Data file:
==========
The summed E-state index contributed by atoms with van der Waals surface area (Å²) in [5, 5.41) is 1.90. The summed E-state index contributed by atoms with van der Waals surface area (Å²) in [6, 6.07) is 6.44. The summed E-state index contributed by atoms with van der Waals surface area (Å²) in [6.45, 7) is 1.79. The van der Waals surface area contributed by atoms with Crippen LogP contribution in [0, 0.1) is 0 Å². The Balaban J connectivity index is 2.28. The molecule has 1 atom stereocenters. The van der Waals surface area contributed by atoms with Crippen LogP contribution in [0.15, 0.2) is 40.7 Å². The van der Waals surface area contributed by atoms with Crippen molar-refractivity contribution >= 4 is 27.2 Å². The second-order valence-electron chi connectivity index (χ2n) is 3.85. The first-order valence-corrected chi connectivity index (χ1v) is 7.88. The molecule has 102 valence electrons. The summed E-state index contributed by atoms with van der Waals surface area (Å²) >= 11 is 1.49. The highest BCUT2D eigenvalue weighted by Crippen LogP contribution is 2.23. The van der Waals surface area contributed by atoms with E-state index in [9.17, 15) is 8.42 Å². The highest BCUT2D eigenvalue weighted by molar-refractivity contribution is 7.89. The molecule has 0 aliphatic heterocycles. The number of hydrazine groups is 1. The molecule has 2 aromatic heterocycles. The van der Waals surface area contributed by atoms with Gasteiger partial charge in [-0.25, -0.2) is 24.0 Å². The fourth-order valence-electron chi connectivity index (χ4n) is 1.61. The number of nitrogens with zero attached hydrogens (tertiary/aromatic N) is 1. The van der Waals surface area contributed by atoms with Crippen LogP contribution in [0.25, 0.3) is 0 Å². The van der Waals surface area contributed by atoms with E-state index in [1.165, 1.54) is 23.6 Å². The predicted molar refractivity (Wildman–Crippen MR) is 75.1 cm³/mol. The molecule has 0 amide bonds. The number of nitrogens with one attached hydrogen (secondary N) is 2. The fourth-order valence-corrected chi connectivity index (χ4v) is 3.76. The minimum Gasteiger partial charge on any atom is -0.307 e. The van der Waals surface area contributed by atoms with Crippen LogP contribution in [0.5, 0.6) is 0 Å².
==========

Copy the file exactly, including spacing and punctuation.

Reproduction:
The summed E-state index contributed by atoms with van der Waals surface area (Å²) in [5, 5.41) is 1.90. The summed E-state index contributed by atoms with van der Waals surface area (Å²) in [6, 6.07) is 6.44. The summed E-state index contributed by atoms with van der Waals surface area (Å²) in [6.45, 7) is 1.79. The van der Waals surface area contributed by atoms with Crippen LogP contribution in [0, 0.1) is 0 Å². The Balaban J connectivity index is 2.28. The molecule has 1 atom stereocenters. The van der Waals surface area contributed by atoms with Crippen LogP contribution in [0.15, 0.2) is 40.7 Å². The van der Waals surface area contributed by atoms with Crippen molar-refractivity contribution >= 4 is 27.2 Å². The second-order valence-electron chi connectivity index (χ2n) is 3.85. The first-order valence-corrected chi connectivity index (χ1v) is 7.88. The molecule has 102 valence electrons. The summed E-state index contributed by atoms with van der Waals surface area (Å²) >= 11 is 1.49. The highest BCUT2D eigenvalue weighted by Crippen LogP contribution is 2.23. The van der Waals surface area contributed by atoms with E-state index in [9.17, 15) is 8.42 Å². The highest BCUT2D eigenvalue weighted by molar-refractivity contribution is 7.89. The molecule has 0 aliphatic heterocycles. The number of hydrazine groups is 1. The molecule has 2 aromatic heterocycles. The van der Waals surface area contributed by atoms with Gasteiger partial charge in [-0.25, -0.2) is 24.0 Å². The fourth-order valence-electron chi connectivity index (χ4n) is 1.61. The number of nitrogens with zero attached hydrogens (tertiary/aromatic N) is 1. The van der Waals surface area contributed by atoms with Crippen LogP contribution in [0.25, 0.3) is 0 Å². The van der Waals surface area contributed by atoms with E-state index in [1.165, 1.54) is 23.6 Å². The predicted molar refractivity (Wildman–Crippen MR) is 75.1 cm³/mol. The molecule has 0 amide bonds. The number of nitrogens with one attached hydrogen (secondary N) is 2. The fourth-order valence-corrected chi connectivity index (χ4v) is 3.76. The minimum Gasteiger partial charge on any atom is -0.307 e. The van der Waals surface area contributed by atoms with Crippen LogP contribution in [0.5, 0.6) is 0 Å².